Lampe H, Horwich A, Norman A, Nicholls J, Dearnaley DP. Fertility after chemotherapy for testicular germ cell cancers. J Clin Oncol. 1997;15(1):239–45.CrossRefGoogle Scholar
  6. 6.
    Green DM, Kawashima T, Stovall M, Leisenring W, Sklar CA, Mertens AC, et al. Fertility of male survivors of childhood cancer: a report from the Childhood Cancer Survivor Study. J Clin Oncol. 2010;28(2):322–9.CrossRefGoogle Scholar
  7. 7.
    Howell SJ, Shalet SM. Testicular function following chemotherapy. Hum Reprod Update. 2001;7(4):363–9.CrossRefGoogle Scholar
  8. 8.
    Shalet SM, Tsatsoulis A, Whitehead E, Read G. Vulnerability of the human Leydig cell to radiation damage is dependent upon age. J Endocrinol. 1989;120(1):161–5.CrossRefGoogle Scholar
  9. 9.
    Fisch B, Abir R. Female fertility preservation: past, present and future. Reproduction. 2018;156(1):F11–27.CrossRefGoogle Scholar
  10. 10.
    Kristensen SG, Andersen CY. Cryopreservation of ovarian tissue: opportunities beyond fertility preservation and a positive view into the future. Front Endocrinol (Lausanne). 2018;9:347.CrossRefGoogle Scholar
  11. 11.
    Sugishita Y, Okamoto N, Uekawa A, Yamochi T, Nakajima M, Namba C, et al. Oocyte retrieval after heterotopic transplantation of ovarian tissue cryopreserved by closed vitrification protocol. J Assist Reprod Genet. 2018;35(11):2037–48.CrossRefGoogle Scholar
  12. 12.
    Suzuki N. Research on the effectiveness of cancer and reproductive health care for young cancer patients (fertility preservation), Degree the Ministry of Health, Labor and Welfare of children, Child care support promotion research project. 2018 (in Japanese)Google Scholar
  13. 13.
    Kawamura K, Cheng Y, Suzuki N, Deguchi M, Sato Y, Takae S, et al. Hippo signaling disruption and Akt stimulation of ovarian follicles for infertility treatment. Proc Natl Acad Sci U S A. 2013;110(43):17474–9.CrossRefGoogle Scholar
  14. 14.
    Suzuki N, Yoshioka N, Takae S, Sugishita Y, Tamura M, Hashimoto S, et al. Successful fertility preservation following ovarian tissue vitrification in patients with primary ovarian insufficiency. Hum Reprod. 2015;30(3):608–15.CrossRefGoogle Scholar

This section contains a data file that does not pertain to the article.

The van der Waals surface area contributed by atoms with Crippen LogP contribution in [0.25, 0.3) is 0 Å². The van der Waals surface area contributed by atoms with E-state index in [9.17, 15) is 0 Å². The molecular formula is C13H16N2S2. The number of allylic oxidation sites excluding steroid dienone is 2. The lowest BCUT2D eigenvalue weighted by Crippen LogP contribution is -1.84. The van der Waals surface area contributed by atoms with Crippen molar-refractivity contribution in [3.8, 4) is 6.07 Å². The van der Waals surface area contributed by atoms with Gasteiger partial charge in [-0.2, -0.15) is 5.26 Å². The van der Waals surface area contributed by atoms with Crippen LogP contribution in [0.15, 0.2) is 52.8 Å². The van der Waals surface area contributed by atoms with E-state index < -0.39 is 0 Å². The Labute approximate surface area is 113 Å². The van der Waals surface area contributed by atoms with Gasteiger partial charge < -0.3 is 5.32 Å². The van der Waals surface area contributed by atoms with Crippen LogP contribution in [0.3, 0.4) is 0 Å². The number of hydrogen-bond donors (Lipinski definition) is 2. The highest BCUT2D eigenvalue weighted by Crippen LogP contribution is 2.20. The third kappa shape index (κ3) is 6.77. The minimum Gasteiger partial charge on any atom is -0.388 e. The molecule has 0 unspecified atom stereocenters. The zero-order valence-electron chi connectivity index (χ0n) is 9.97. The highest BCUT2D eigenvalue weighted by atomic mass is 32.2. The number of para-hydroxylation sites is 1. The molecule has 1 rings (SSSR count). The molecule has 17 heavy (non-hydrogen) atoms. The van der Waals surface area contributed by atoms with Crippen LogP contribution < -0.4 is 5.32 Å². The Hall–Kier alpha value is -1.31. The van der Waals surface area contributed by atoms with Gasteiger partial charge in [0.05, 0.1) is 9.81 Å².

15. 15.
    Amorim CA, Curaba M, Van Langendonckt A, Dolmans MM, Donnes J. Vitrification as an alternative means of cryopreserving ovarian tissue. Reprod BioMed Online. 2011;23(2):160–86.CrossRefGoogle Scholar
  16. 16.
    Abir R, Fisch B, Fisher N, Samara N, Lerer-Serfaty G, Magen R, et al. Attempts to improve human ovarian transplantation outcomes of needle immersed vitrification and slow-freezing by host and graft treatments. J Assist Reprod Genet. 2017;34(5):633–44.CrossRefGoogle Scholar
  17. 17.
    Arav A, Natan Y, Kalo D, Komsky-Elbaz A, Roth Z, Levi-Setti PE, et al. A new, simple, automatic vitrification device; preliminary results with murine and bovine oocytes and embryos. J Assist Reprod Genet. 2018;35(7):1161–8.CrossRefGoogle Scholar
  18. 18.
    Roy TK, Brandi S, Tappe NM, Bradley CK, Vom E, Henderson C, et al. Embryo vitrification using a novel semi-automated closed system yields in vitro outcomes equivalent to the manual Cryotop method. Hum Reprod. 2014;29(11):2431–8.CrossRefGoogle Scholar

Copyright information

© Springer Science+Business Media, LLC, part of Springer Nature 2019

Authors and Affiliations

  1. 1.Department of Obstetrics and GynecologySt. Marianna University School of MedicineKawasaki CityJapan
  2. 2.KRD CorporationYamatoJapan
  3. 3.Its CorporationKawasaki CityJapan
  4. 4.Department of Frontier Medicine Institute of Medical ScienceSt. Marianna University, School of MedicineKawasaki CityJapan

Personalised recommendations